If you, like thousands of people in South Carolina, live near a smelly landfill, it just got more difficult to get compensation when your life is disrupted by unpleasant odors wafting your way.
One observer said odors can be so strong you have to take a shower.
A federal court had awarded each of three plaintiffs $77,500 and each of the other three $100,000. All were awarded $300,000 in punitive damages.
The landfill operator wasn’t happy and asked for a judgment on matters of state law. The S.C. Supreme Court ruled that it is possible to claim negligence based on offensive odors, but not to claim trespassing. The high court ruling also limits the amount that can be awarded for nuisance and trespass claims. That amount is tied to the property’s value.
The lawyer for the neighbors, Gary Poliakoff of Spartanburg, is hopeful his clients will still receive the damages they were awarded. And he hopes the landfill will be required to improve its operating practices to reduce odors or to shut down.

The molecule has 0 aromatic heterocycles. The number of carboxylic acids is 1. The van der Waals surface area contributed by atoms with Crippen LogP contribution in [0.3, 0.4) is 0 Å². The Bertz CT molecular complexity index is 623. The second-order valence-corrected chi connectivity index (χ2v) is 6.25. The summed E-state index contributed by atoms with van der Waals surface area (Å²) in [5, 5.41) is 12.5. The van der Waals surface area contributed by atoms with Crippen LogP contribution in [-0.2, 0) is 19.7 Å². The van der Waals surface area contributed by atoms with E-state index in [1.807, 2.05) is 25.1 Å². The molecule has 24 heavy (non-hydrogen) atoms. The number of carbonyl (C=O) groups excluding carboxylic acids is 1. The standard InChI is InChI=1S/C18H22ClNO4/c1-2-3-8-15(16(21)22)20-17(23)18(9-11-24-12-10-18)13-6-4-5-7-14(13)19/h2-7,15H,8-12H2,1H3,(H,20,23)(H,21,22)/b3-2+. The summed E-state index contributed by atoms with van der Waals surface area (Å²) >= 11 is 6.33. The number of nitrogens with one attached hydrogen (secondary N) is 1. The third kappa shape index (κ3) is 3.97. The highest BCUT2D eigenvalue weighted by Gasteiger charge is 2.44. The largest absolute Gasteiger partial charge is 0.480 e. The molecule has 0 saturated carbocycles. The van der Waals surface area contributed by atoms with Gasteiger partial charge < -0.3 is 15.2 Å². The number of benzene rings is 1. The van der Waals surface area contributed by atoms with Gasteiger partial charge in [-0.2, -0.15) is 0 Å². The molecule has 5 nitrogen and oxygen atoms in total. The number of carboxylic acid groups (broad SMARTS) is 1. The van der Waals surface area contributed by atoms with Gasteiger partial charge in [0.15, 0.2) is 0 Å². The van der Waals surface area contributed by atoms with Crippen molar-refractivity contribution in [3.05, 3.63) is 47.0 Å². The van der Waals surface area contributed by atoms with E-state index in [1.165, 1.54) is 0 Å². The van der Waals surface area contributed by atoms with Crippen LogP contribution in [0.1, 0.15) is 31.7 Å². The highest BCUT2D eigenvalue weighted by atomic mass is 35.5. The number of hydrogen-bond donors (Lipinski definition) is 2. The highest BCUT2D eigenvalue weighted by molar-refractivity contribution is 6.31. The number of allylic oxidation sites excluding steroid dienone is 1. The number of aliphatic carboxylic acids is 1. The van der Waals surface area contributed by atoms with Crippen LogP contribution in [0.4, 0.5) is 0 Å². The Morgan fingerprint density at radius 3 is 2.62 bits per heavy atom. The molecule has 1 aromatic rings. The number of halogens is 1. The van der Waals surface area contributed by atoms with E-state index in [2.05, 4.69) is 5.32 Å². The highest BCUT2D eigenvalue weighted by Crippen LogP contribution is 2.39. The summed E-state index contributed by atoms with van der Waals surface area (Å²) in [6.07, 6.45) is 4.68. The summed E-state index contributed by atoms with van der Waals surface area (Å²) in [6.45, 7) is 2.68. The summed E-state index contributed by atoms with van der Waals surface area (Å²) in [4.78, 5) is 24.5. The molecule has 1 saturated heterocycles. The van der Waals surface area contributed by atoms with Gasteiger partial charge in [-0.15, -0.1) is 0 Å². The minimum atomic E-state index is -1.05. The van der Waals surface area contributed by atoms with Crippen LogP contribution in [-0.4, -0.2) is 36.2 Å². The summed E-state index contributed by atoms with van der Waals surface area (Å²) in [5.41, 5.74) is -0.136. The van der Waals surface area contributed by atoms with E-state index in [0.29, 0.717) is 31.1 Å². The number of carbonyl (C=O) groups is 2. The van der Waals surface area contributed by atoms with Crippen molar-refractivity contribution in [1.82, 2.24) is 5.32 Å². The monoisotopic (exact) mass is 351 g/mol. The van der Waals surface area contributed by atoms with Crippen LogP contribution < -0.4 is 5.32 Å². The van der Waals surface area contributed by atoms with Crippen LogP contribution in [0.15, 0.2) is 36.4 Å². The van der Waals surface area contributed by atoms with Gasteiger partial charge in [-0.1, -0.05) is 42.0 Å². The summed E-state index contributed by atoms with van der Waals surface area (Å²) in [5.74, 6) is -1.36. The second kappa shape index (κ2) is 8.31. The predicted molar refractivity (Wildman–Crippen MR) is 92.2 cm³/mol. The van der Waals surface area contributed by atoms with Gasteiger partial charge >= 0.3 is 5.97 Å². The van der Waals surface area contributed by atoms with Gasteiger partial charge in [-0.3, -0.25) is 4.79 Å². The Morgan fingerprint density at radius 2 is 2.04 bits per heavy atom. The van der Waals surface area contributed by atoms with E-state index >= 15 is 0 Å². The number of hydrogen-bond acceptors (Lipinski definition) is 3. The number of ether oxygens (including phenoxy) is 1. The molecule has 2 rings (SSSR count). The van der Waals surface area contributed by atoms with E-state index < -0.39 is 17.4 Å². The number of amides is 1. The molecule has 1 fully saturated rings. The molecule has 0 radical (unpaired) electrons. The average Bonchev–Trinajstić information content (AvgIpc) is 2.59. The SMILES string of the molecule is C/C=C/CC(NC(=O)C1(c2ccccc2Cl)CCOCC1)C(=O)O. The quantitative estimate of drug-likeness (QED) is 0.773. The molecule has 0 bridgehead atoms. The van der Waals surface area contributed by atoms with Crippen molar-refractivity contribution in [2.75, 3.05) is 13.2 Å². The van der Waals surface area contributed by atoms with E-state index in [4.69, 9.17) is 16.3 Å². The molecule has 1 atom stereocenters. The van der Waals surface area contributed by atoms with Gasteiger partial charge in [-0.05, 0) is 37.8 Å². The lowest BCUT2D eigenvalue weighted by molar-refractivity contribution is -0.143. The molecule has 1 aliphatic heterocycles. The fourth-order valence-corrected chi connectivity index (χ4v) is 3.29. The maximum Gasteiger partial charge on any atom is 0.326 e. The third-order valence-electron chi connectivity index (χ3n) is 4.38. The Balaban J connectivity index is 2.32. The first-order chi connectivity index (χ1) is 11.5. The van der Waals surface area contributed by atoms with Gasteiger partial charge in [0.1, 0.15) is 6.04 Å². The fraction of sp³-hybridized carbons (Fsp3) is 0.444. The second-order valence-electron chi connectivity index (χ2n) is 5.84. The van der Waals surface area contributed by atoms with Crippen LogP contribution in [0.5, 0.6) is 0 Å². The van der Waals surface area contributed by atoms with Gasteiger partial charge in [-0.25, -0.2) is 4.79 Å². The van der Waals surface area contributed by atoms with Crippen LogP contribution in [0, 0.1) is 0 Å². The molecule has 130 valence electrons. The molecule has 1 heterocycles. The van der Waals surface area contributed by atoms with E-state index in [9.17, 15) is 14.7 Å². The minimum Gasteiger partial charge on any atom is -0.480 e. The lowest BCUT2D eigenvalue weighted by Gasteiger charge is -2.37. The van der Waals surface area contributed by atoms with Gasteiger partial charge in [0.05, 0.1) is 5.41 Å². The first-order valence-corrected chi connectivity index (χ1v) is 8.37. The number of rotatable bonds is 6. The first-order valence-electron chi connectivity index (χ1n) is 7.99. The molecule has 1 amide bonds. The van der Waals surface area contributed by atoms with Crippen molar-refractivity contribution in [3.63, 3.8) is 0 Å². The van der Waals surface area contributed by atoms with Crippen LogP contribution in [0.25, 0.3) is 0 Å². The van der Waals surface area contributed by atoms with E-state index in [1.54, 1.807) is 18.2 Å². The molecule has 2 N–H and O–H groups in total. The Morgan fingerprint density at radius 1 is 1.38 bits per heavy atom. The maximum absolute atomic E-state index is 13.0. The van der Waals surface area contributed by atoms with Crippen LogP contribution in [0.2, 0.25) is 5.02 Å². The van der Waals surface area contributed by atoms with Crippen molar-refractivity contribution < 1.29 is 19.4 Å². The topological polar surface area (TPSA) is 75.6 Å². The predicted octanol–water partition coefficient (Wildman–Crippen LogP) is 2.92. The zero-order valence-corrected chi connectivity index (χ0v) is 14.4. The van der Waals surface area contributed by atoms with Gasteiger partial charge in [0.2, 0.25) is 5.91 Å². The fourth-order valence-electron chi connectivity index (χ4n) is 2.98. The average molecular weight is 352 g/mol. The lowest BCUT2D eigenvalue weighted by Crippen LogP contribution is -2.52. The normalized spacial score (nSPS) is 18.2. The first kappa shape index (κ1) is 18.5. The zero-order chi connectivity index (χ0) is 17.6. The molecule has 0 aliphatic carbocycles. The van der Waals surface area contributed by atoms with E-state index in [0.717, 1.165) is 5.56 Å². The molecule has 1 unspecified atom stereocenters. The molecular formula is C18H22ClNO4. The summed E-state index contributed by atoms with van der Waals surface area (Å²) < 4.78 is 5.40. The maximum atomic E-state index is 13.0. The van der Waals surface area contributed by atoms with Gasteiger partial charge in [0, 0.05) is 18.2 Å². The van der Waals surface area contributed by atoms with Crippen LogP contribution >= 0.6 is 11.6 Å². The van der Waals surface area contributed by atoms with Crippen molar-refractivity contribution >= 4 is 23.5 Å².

But any diminution of citizens’ ability to fight back against mega-dumps is a disappointment. Dumps can smell bad, look bad and lower property values.
South Carolina is, unfortunately, a state friendly to dumps. Other states ship their waste here for disposal. The small mountains of waste tower over nearby property and spread out over large footprints.
Some critics refer to South Carolina as the trash dump for the nation.
Despite their best efforts to stop mega-dumps from coming, rural South Carolinians without many resources often lose their battles and end up living next to a mountain of waste.
South Carolina leaders should wake up and smell the … dump sites.
Stronger laws are needed to protect South Carolina from being a favored site for out-of-state waste.